Some of Lawrence's most beautiful and oldest homes are opening their doors next weekend to raise money for historic preservation.
The Old West Lawrence Fall Homes Tour on Saturday and Oct. 7 will show off seven homes and the Ninth Street Baptist Church. Old West Lawrence is the state's first neighborhood to be placed on the National Register of Historic Places.
"About 1,500 people go on the tour," said Betsi Anderson, one of the 10 or so volunteers who are coordinating the event. "The first tour was in 1988, then 1991, 1995, 1997, 1998 and now 2001."
Adding to the fun this time around is a special historic dinner and tour from 6 p.m. to 10 p.m. Saturday, Anderson said.
The dinner will be held outdoors between 701 La., a home built in 1887 that is known as the Innes House, and 713 La., a 1884 structure known as the Henley House. The Innes House is owned by Burdett and Michel Loomis; the Henley House by Bill and Kathy Tuttle.
Participants will tour both houses, receive a ticket for the Old West Lawrence Fall Homes Tour and eat a dinner prepared by Allen Blair, Old West Lawrence Assn. president and executive chef at the Shadow Glen Golf Club. The menu features buffalo and smoked pheasant canapes; roasted chicken gaufrette; goat cheese fritter with tomato jam; romaine lettuce with sun-dried cranberries, candied pecans and cranberry vinaigrette; applewood roasted tenderloin with zinfandel demi glaze; Yukon potatoes with garlic and fresh chives; seasonal late harvest vegetables; and apple walnut torte with whiskey custard sauce. Traditional American wines will be served with the meal.
Seating is limited to eight tables of eight place settings. Musical entertainment and a brief talk on the neighborhood at the turn of the 20th century will be included in the $75 ticket price. Tickets can be ordered by calling Burdett Loomis, 841-1483.
Anderson said the proceeds will go to the Douglas County Historical Assn.
"The money will be used for historic preservation for the Old West Lawrence neighborhood and other projects," she said.
In the past the tours have helped with the Lawrence Visitor Center/Union Pacific Depot, the Murphy-Bromelsick House in Hobbs Park and Watkins Community Museum of History.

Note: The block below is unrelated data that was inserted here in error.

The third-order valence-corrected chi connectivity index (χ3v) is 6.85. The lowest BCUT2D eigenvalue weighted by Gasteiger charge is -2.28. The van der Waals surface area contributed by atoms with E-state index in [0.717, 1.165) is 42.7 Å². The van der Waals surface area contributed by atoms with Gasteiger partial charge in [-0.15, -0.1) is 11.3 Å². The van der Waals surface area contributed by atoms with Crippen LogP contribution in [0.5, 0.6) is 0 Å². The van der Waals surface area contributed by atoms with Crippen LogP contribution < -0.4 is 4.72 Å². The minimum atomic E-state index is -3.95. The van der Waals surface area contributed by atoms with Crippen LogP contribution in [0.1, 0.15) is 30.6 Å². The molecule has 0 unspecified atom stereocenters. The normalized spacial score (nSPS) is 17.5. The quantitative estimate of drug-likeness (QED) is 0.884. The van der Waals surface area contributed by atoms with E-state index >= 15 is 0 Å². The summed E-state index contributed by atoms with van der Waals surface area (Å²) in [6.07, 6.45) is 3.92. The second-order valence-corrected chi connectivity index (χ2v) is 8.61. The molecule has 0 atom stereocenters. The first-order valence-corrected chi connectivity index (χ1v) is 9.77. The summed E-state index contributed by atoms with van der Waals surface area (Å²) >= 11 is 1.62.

Here are brief sketches of the homes featured in the tour:
746 Maine: An Edwardian cottage with round columns and curved porch, classified by the Kansas Historic Resources Inventory as a national gable front, wing and cross gable. The house was built in 1908 by Henry Keiser of Barteldes Seed Co. Owners Mike and Ann Goans have designed and built a new kitchen with a circa 1925 look. New cabinets were reproduced using 1920s photographs.
743 Ill.: A folk national-Victorian house built in 1884 by an unknown builder. The house shows fretwork and dowel ornament to the south gable, shaped rafter tails on the porch, first-floor eaves and well-proportioned turned columns with pierced brackets. The house is owned by Barry and Sue Newton.
643 Ind.: A large Queen Anne gable house with intricate fretwork in the living room, stained glass window in the entry, beveled glass with fleur-de-lis in the front door, rose decorative hardware and sunburst fretwork in the gables. The house was built in 1895 and was first occupied by James Frank Wilder of Wilder Bros. Shirt Factory.
710 Ind.: A grand Prairie-style house with classical details and pyramidal hipped roof owned by Brad and Susan Tate. The house has its original woodwork and limestone pillars. A sun porch was added in the 1920s. The house was the setting of a movie made in the 1960s by Centron Co.
734 Ind.: The transitional Victorian/Edwardian home was built in 1906-1907 and has been remodeled. In the last remodeling, owners Leni and Neil Salkind added granite counter tops and ceramic floors in the kitchen.
615 W. Eighth St.: Official records show the site was first purchased for $50 in 1863 by James H. Lane, but the Prairie-style, T-plan wasn't built until 1907. The house went under several remodelings, including a two-story passive solar back porch area and an attic with a bedroom and bath. Owner is Carol Pilant.
847 Ohio: Ninth Street Baptist Church was built around 1865, but the deed to the land from the New England Immigrant Aid Society was transferred to the Second Missionary Baptist Mission in 1855. The native limestone church was designed and constructed by church members. The church has been home to several notable people, including entertainer George "Nash" Walker and the Rev. Frank Brown, past president of the NAACP. The church will be open for touring from 10 a.m. to 4 p.m. Saturday and from 2 p.m. to 4 p.m. Oct. 7.
810 Ky.: A stone house built in 1876 with two rooms upstairs, two rooms downstairs and a kitchen in the basement. Additions were made on the north and east side, and the stone was stuccoed after 1897. In 1999, owners Don and Sherrill Bushnell began remodeling the house into a Craftsman cottage, with hints of Frank Lloyd Wright. Will Orvedahl and Max Entrikin fashioned some of the new woodwork.